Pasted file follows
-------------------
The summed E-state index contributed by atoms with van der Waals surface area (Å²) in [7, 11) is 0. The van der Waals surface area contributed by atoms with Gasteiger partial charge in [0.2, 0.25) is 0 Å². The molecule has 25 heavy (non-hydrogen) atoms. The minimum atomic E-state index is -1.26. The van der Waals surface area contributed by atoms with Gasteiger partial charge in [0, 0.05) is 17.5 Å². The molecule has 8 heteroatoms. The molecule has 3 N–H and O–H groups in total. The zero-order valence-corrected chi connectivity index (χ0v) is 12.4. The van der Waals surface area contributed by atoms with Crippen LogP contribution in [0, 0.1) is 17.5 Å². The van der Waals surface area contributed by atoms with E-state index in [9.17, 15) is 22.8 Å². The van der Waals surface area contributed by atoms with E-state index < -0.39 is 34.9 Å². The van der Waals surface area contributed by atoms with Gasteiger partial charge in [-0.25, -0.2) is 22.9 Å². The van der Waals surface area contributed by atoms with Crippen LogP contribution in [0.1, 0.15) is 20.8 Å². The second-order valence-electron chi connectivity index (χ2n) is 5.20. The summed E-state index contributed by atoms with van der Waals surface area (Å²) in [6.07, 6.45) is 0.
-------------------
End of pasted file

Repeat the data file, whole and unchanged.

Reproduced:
The summed E-state index contributed by atoms with van der Waals surface area (Å²) in [7, 11) is 0. The van der Waals surface area contributed by atoms with Gasteiger partial charge in [0.2, 0.25) is 0 Å². The molecule has 25 heavy (non-hydrogen) atoms. The minimum atomic E-state index is -1.26. The van der Waals surface area contributed by atoms with Gasteiger partial charge in [0, 0.05) is 17.5 Å². The molecule has 8 heteroatoms. The molecule has 3 N–H and O–H groups in total. The zero-order valence-corrected chi connectivity index (χ0v) is 12.4. The van der Waals surface area contributed by atoms with Crippen LogP contribution in [0, 0.1) is 17.5 Å². The van der Waals surface area contributed by atoms with E-state index in [9.17, 15) is 22.8 Å². The van der Waals surface area contributed by atoms with E-state index < -0.39 is 34.9 Å². The van der Waals surface area contributed by atoms with Gasteiger partial charge in [-0.25, -0.2) is 22.9 Å². The van der Waals surface area contributed by atoms with Crippen LogP contribution in [0.1, 0.15) is 20.8 Å². The second-order valence-electron chi connectivity index (χ2n) is 5.20. The summed E-state index contributed by atoms with van der Waals surface area (Å²) in [6.07, 6.45) is 0.